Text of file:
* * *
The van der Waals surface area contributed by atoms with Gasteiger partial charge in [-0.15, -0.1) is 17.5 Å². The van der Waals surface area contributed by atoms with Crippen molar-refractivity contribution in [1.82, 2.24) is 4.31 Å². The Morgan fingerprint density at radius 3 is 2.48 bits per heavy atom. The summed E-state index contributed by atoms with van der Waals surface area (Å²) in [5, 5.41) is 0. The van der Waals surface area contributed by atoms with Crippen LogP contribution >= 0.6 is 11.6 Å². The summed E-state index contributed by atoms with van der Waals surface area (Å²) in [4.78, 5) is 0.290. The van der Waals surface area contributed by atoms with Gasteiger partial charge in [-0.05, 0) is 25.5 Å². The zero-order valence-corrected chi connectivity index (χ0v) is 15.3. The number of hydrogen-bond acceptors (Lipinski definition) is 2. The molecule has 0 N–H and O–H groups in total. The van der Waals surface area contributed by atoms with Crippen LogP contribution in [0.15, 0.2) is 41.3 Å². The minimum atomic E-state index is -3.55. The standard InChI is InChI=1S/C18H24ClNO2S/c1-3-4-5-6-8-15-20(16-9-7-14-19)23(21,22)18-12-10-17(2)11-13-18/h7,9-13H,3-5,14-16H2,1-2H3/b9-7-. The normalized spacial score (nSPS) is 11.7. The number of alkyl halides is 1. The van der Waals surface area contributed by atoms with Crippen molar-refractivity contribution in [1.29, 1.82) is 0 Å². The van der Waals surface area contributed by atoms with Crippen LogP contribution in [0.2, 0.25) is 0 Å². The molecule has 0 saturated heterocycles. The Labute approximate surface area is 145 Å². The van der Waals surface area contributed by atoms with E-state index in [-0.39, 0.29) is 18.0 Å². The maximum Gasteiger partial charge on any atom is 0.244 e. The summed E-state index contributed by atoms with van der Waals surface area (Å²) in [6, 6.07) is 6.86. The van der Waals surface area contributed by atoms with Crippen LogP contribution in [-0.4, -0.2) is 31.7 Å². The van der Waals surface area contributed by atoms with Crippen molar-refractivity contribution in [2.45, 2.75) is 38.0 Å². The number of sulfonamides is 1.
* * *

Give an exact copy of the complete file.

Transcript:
The van der Waals surface area contributed by atoms with Gasteiger partial charge in [-0.15, -0.1) is 17.5 Å². The van der Waals surface area contributed by atoms with Crippen molar-refractivity contribution in [1.82, 2.24) is 4.31 Å². The Morgan fingerprint density at radius 3 is 2.48 bits per heavy atom. The summed E-state index contributed by atoms with van der Waals surface area (Å²) in [5, 5.41) is 0. The van der Waals surface area contributed by atoms with Crippen LogP contribution >= 0.6 is 11.6 Å². The summed E-state index contributed by atoms with van der Waals surface area (Å²) in [4.78, 5) is 0.290. The van der Waals surface area contributed by atoms with Gasteiger partial charge in [-0.05, 0) is 25.5 Å². The zero-order valence-corrected chi connectivity index (χ0v) is 15.3. The number of hydrogen-bond acceptors (Lipinski definition) is 2. The molecule has 0 N–H and O–H groups in total. The van der Waals surface area contributed by atoms with Crippen LogP contribution in [0.15, 0.2) is 41.3 Å². The minimum atomic E-state index is -3.55. The standard InChI is InChI=1S/C18H24ClNO2S/c1-3-4-5-6-8-15-20(16-9-7-14-19)23(21,22)18-12-10-17(2)11-13-18/h7,9-13H,3-5,14-16H2,1-2H3/b9-7-. The normalized spacial score (nSPS) is 11.7. The number of alkyl halides is 1. The van der Waals surface area contributed by atoms with Crippen molar-refractivity contribution in [1.29, 1.82) is 0 Å². The van der Waals surface area contributed by atoms with Crippen LogP contribution in [0.2, 0.25) is 0 Å². The molecule has 0 saturated heterocycles. The Labute approximate surface area is 145 Å². The van der Waals surface area contributed by atoms with E-state index in [-0.39, 0.29) is 18.0 Å². The maximum Gasteiger partial charge on any atom is 0.244 e. The summed E-state index contributed by atoms with van der Waals surface area (Å²) in [6, 6.07) is 6.86. The van der Waals surface area contributed by atoms with Crippen LogP contribution in [-0.4, -0.2) is 31.7 Å². The van der Waals surface area contributed by atoms with Crippen molar-refractivity contribution in [2.45, 2.75) is 38.0 Å². The number of sulfonamides is 1.